By the basic principles of math, we know that we are allowed to add equal amounts to both sides of an equation without changing it.
i.e. if we have x = 4, we also know that x + 2 = 6 is true because we added the same amount to both sides.
In this case, we know that 6x + 2y = 6. That is, the amount (6x + 2y) is the same amount as (6). Conveniently, we see that in the first equation, there are also two y's. Since there are an equal number of y's in the top and bottom equations, we know that if we subtract the two the y's will cancel and we will be left with only one variable, x. This is a valid operation because we are subtracting the same amount from each side of the equation (as described above). Thus we get:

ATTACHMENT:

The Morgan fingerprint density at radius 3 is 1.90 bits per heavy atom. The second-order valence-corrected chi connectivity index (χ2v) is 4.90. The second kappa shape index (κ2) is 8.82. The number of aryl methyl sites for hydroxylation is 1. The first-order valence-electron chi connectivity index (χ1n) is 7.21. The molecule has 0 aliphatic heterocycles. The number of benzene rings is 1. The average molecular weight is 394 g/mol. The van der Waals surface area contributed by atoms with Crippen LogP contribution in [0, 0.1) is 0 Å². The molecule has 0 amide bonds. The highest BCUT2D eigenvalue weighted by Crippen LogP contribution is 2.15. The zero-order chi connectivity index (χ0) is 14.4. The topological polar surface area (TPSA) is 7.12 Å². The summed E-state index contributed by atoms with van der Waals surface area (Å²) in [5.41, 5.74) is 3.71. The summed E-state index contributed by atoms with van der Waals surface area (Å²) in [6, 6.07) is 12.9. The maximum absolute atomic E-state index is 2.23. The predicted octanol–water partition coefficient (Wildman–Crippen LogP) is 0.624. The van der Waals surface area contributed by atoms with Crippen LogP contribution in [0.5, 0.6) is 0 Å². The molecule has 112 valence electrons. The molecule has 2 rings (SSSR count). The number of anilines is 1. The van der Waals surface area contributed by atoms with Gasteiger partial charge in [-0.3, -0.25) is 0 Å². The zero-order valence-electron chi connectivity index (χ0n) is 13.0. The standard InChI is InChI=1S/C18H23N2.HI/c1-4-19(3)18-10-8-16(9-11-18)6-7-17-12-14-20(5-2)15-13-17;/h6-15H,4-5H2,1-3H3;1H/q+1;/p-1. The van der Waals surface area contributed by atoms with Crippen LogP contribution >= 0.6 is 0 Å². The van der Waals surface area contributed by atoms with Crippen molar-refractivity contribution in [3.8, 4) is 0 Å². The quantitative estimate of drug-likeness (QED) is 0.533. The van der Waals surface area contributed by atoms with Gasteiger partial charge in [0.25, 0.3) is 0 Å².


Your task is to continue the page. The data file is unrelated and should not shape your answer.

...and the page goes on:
(7x + 2y) = 2
-(6x + 2y) = 6
x + 0 = -4
in other words: x = -4. Since we know x's value, we can plug it back into the equation to get a value for y. Once you have that y value, don't forget to check your work by plugging the two numbers back into the second equation just to make sure that you have the right answer.
A second way to do this (probably the more straight forward method), is to solve the first equation for one of the two variables. Let's choose x! After subtracting over the y and dividing through by 7 we have:
x = (2 - 2y)/7
now lets plug this value into the second equation:
6*(2 - 2y)/7 + 2y = 6
Now you have an equation with only one variable, so you can solve for the value of y by doing a few multiplications and additions. Once you find y, plug it back into the equation to get the value of x, again checking your work by making sure the two numbers you find work for both of the equations.